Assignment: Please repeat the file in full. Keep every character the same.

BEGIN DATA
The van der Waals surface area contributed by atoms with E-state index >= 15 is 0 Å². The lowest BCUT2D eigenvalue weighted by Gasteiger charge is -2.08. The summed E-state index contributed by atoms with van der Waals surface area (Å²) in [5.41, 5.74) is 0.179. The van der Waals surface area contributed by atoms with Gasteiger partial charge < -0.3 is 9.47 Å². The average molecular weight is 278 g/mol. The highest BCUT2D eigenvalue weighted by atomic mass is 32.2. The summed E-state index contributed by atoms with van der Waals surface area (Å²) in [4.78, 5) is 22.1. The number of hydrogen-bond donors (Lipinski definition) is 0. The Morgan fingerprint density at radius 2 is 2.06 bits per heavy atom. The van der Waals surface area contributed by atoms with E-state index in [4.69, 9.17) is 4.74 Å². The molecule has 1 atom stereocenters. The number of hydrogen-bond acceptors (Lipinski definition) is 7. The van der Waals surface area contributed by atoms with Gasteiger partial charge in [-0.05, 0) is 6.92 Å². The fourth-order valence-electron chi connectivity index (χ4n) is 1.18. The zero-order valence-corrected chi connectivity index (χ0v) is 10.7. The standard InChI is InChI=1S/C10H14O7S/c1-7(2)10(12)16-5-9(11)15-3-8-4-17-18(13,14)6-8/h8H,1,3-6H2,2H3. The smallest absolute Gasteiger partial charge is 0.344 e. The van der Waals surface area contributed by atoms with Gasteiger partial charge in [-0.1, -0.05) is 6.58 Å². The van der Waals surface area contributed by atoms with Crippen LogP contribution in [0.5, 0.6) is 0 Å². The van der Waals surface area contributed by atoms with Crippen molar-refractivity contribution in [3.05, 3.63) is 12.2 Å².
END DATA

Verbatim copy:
The van der Waals surface area contributed by atoms with E-state index >= 15 is 0 Å². The lowest BCUT2D eigenvalue weighted by Gasteiger charge is -2.08. The summed E-state index contributed by atoms with van der Waals surface area (Å²) in [5.41, 5.74) is 0.179. The van der Waals surface area contributed by atoms with Gasteiger partial charge < -0.3 is 9.47 Å². The average molecular weight is 278 g/mol. The highest BCUT2D eigenvalue weighted by atomic mass is 32.2. The summed E-state index contributed by atoms with van der Waals surface area (Å²) in [4.78, 5) is 22.1. The number of hydrogen-bond donors (Lipinski definition) is 0. The Morgan fingerprint density at radius 2 is 2.06 bits per heavy atom. The van der Waals surface area contributed by atoms with E-state index in [4.69, 9.17) is 4.74 Å². The molecule has 1 atom stereocenters. The number of hydrogen-bond acceptors (Lipinski definition) is 7. The van der Waals surface area contributed by atoms with Gasteiger partial charge in [-0.05, 0) is 6.92 Å². The fourth-order valence-electron chi connectivity index (χ4n) is 1.18. The zero-order valence-corrected chi connectivity index (χ0v) is 10.7. The standard InChI is InChI=1S/C10H14O7S/c1-7(2)10(12)16-5-9(11)15-3-8-4-17-18(13,14)6-8/h8H,1,3-6H2,2H3. The smallest absolute Gasteiger partial charge is 0.344 e. The van der Waals surface area contributed by atoms with Gasteiger partial charge in [-0.1, -0.05) is 6.58 Å². The van der Waals surface area contributed by atoms with Crippen LogP contribution in [0.5, 0.6) is 0 Å². The van der Waals surface area contributed by atoms with Crippen molar-refractivity contribution in [3.05, 3.63) is 12.2 Å².